Gold Heads for Biggest Weekly Gain in Month Before U.S. PayrollsLaura Clarke and Glenys Sim
Gold was poised for the best week in a month ahead of the U.S. jobs report.
The data will probably show unemployment fell to 5.7 percent last month, according to the median economist estimate from a Bloomberg survey. The Bloomberg Dollar Spot Index dropped from an all-time high as Federal Reserve of Minneapolis President Narayana Kocherlakota said raising interest rates this year would hinder a recovery in inflation.
“Unless payrolls are well out of range, it would take a lot to make people question their underlying view of the economy and gold,” Matthew Turner, an analyst at Macquarie Group Ltd. in London, said by telephone.
Gold for February delivery gained 0.4 percent to $1,213 an ounce on the Comex by 7:38 a.m. in New York, after falling for the past two days. The metal is up 2.3 percent for the week, the best performance since Dec. 12.
Bullion for immediate delivery added 0.4 percent to $1,213.94 in London trading.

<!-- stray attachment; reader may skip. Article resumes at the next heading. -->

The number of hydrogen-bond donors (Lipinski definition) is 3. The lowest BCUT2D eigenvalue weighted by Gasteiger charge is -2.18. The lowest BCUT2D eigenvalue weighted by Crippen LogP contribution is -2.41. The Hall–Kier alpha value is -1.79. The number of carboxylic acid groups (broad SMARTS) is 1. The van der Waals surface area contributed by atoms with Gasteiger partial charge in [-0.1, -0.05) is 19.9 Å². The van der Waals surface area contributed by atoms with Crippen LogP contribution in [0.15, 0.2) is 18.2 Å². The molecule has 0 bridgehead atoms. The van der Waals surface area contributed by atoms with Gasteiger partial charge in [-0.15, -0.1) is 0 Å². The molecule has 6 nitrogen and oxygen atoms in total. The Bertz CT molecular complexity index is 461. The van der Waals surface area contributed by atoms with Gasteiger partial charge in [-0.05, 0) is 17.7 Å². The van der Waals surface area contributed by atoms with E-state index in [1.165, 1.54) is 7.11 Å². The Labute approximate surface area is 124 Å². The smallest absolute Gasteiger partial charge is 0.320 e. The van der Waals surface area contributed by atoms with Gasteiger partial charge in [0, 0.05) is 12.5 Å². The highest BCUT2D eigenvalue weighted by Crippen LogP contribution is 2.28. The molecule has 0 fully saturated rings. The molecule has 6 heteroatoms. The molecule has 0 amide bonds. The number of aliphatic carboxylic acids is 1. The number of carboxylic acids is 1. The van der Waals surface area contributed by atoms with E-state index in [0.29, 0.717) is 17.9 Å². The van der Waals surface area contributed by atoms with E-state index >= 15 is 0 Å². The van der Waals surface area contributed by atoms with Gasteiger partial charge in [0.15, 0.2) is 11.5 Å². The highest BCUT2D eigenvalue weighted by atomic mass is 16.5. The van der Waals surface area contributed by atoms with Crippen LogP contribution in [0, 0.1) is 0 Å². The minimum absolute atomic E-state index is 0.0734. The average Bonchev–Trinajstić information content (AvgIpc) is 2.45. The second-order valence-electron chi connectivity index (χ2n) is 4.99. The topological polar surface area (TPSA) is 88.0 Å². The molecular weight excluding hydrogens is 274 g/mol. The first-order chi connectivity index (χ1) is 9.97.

In a Bloomberg survey of traders and analysts, the majority of respondents were bullish on gold prices for a sixth week, citing the prospects of more stimulus from the European Central Bank. Among 20 participants, 10 were bullish, four were bearish and six were neutral.
ECB staff have presented policy makers with models for buying as much as 500 billion euros ($591 billion) of investment-grade assets, according to a person who attended a meeting of the Governing Council. A purchase program that size would take the ECB halfway toward its goal of boosting its balance sheet to avert a deflationary spiral in the euro area.
The diverging economic outlook between the U.S. and Europe is spurring the biggest swings for gold prices in a year as investors assess the prospect of higher American interest rates against the outlook for more global stimulus. The metal’s 60-day historical volatility is near 18.7, the highest since January 2014, according to data compiled by Bloomberg.
Silver for delivery in March fell 0.4 percent on the Comex in New York to $16.325 an ounce. The metal is still up 3.5 percent this week. Platinum and palladium were little changed on the New York Mercantile Exchange.